Twitter thread-inspired ‘Zola’ stops, starts through wild night 

Photo of Zola
A24/Courtesy

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Grade: 3.0/5.0

A24, upon the release of “Zola,” reposted an Instagram story calling for support of Black women, stories and creatives. That was very A24 of them, a Twitter-era chemist of the political and cinematic. Yet, solidarity may be the best reason to see “Zola”; the best you can say of Janicza Bravo’s sophomore feature is that it delivers to solidarity the rough-edged originality and personality of a small business. 

Like a small business, “Zola,” pins its heart to its sleeve, but the film’s heart is a Post-it note. Written on the two-by-two, paper-thin note are fragments, stopping and starting, sometimes with the cadence of a viral Twitter thread, such as the one from Aziah “Zola” Wells it’s based on

The story’s fragments start around girl boss and end near sex trafficking, but they flit by too quickly to mean much and exist too briefly to address any one thing. In a luxuriously tidy opening, a camera finds strippers Zola (Taylour Paige) and Stefani (Riley Keough) staring off, surrounded by mirrors. The trance is interrupted much the same way Twitter feeds were in October 2015, when a searing Zola asks, “Y’all wanna hear a story about why me & this bitch here fell out????????”

The story is “long” and “full of suspense,” as Wells told it. The film — not so much. Wild surprises abound, almost always true to the tweets, but they’re chopped up and stranded by a script that indulges in lulls. Zola, who practices dancing on a pole in the middle of her living room, joins Stefani, her boyfriend Derrick (Nicholas Braun, Cousin Greg of “Succession”) and her “friend” credited only as “X” (Colman Domingo) for a road trip from Detroit to Florida. 

The purpose: a “hoes trip,” which might be a bit early in the two’s friendship, given Zola met Stefani just a day earlier while waiting on her at a sports bar (originally a Hooters). But the allure of a good gig is hard to resist, much less the promise of cash showering from the Miami skies. The reality is less than pleasing. The two dance after dumping Derrick at a dumpy motel, but the cash is just a drizzle. And it turns out that X isn’t a friend at all; he’s Stefani’s very chilling pimp. An accent comes out to play as the enraged X threatens Zola — herself and Stefani speaking in accents injected with Twitter-speak — into a night of turning tricks.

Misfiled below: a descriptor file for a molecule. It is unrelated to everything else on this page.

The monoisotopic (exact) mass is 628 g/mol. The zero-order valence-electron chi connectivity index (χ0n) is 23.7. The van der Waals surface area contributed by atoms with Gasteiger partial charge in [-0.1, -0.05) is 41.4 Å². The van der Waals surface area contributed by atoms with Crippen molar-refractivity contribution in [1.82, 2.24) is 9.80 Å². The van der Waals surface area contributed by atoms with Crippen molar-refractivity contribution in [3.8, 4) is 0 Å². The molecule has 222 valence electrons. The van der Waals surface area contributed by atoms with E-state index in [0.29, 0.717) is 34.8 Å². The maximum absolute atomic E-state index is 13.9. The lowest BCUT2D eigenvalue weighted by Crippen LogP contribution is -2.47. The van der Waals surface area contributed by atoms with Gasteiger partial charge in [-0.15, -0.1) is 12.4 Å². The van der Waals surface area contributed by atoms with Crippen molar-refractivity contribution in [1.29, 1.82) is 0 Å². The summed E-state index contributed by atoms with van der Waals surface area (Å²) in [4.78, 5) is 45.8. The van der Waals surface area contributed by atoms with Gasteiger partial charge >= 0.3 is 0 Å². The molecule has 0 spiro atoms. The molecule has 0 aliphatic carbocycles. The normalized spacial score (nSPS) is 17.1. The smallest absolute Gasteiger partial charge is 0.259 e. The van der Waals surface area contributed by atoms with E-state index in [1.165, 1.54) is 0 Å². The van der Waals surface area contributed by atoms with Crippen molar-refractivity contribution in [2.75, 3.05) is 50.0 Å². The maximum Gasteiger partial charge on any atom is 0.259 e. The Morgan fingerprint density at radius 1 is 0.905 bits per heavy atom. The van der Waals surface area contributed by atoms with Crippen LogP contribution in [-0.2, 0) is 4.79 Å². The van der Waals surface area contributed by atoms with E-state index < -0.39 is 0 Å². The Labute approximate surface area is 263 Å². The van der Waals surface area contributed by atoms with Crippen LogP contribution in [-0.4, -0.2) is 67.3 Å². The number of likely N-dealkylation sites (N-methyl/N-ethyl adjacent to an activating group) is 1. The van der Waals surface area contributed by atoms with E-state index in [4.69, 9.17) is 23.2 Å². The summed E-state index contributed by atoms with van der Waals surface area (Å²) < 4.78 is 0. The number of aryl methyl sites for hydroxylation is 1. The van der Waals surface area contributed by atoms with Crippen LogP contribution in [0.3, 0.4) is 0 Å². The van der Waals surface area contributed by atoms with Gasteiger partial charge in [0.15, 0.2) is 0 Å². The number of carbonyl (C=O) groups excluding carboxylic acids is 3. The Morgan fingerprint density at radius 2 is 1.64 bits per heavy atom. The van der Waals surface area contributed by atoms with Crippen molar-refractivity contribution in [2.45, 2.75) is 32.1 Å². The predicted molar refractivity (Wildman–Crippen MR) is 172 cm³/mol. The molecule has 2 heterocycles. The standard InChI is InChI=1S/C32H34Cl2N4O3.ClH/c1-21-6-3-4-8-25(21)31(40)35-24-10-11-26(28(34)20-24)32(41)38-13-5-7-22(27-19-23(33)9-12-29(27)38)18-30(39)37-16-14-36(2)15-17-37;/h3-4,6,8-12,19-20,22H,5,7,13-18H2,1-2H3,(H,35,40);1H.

Hiding in here are some gems. Bravo toys with ambivalence: Sometimes the world is bad, sometimes it’s good, and the director is happy to reflect that. She goes further by refusing to single out a villain. Occasionally society is the culprit, and occasionally X is to blame; in one scene: Why doesn’t a pool boy raise any alarms about Zola arguing with X? Bravo recognizes blame can be a game of semantics, and she breezes by with an unhurried, lush visual style.

That open style, beautiful as it is at times, bleeds into wandering. Perhaps “Zola” was never meant to be the “wild” ride it was pitched as. What Bravo creates is chunks of wild rides, cut off by such ephemera as mesmerizing car rides and atmospheric elevators before the characters take the film in gonzo directions. 

The backdrop to the film’s credits is a long, unbroken shot of the Florida Keys, taken fixed from a car driving the Seven Mile Bridge, facing the old bridge. It drags on. The green-blue sea is transfixing, but nothing breaks its hold. In the film, someone gets shot, someone else jumps off a balcony, but those are just the ocean lapping against the legs of the bridge across from us. Bravo chooses reverie over assault, captivating with fleeting beauty instead of beguiling with catastrophe.

There’s something to say about “Zola” being bound to the internet, punctuated by a phone’s dings, chirps and more. More importantly, the still-young but already-long and miserable tradition of films abusing the sounds of the internet as stress triggers returns. “Zola,” with all of its potential for insanity, elects for a visually appealing but halting story of a night gone off of the rails. Those looking for something truly wild: Keep scrolling.

Dominic Marziali covers film. Contact him at [email protected].